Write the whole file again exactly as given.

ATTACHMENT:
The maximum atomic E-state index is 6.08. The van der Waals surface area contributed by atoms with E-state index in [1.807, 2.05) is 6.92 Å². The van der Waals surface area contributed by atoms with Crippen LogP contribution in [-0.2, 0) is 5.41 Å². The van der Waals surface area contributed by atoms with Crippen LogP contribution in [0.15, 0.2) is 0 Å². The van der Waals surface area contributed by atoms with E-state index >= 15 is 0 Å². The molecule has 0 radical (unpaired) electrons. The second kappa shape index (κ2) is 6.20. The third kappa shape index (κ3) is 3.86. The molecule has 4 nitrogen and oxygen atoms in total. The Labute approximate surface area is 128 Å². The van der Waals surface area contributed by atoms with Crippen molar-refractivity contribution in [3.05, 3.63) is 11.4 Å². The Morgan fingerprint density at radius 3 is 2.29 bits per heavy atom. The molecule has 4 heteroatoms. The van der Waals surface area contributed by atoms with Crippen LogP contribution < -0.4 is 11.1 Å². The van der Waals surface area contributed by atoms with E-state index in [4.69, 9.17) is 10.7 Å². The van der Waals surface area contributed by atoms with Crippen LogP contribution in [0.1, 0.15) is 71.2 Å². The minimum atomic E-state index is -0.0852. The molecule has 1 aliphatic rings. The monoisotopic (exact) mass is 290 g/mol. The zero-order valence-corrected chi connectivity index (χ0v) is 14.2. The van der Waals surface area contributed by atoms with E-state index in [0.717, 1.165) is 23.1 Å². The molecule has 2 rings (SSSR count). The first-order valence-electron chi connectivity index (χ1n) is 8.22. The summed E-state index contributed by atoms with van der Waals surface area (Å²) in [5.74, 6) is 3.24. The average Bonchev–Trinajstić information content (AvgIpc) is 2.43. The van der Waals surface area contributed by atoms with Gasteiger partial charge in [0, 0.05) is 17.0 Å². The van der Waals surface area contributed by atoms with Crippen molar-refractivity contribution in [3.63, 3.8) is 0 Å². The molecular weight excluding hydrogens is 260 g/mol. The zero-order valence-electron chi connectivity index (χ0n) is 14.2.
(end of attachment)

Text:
The maximum atomic E-state index is 6.08. The van der Waals surface area contributed by atoms with E-state index in [1.807, 2.05) is 6.92 Å². The van der Waals surface area contributed by atoms with Crippen LogP contribution in [-0.2, 0) is 5.41 Å². The van der Waals surface area contributed by atoms with Crippen LogP contribution in [0.15, 0.2) is 0 Å². The van der Waals surface area contributed by atoms with E-state index >= 15 is 0 Å². The molecule has 0 radical (unpaired) electrons. The second kappa shape index (κ2) is 6.20. The third kappa shape index (κ3) is 3.86. The molecule has 4 nitrogen and oxygen atoms in total. The Labute approximate surface area is 128 Å². The van der Waals surface area contributed by atoms with Crippen molar-refractivity contribution in [3.05, 3.63) is 11.4 Å². The Morgan fingerprint density at radius 3 is 2.29 bits per heavy atom. The molecule has 4 heteroatoms. The van der Waals surface area contributed by atoms with Crippen LogP contribution < -0.4 is 11.1 Å². The van der Waals surface area contributed by atoms with E-state index in [4.69, 9.17) is 10.7 Å². The van der Waals surface area contributed by atoms with Crippen LogP contribution in [0.1, 0.15) is 71.2 Å². The minimum atomic E-state index is -0.0852. The molecule has 1 aliphatic rings. The monoisotopic (exact) mass is 290 g/mol. The zero-order valence-corrected chi connectivity index (χ0v) is 14.2. The van der Waals surface area contributed by atoms with E-state index in [0.717, 1.165) is 23.1 Å². The molecule has 2 rings (SSSR count). The first-order valence-electron chi connectivity index (χ1n) is 8.22. The summed E-state index contributed by atoms with van der Waals surface area (Å²) in [5.74, 6) is 3.24. The average Bonchev–Trinajstić information content (AvgIpc) is 2.43. The van der Waals surface area contributed by atoms with Gasteiger partial charge in [0, 0.05) is 17.0 Å². The van der Waals surface area contributed by atoms with Crippen molar-refractivity contribution in [3.63, 3.8) is 0 Å². The molecular weight excluding hydrogens is 260 g/mol. The zero-order valence-electron chi connectivity index (χ0n) is 14.2.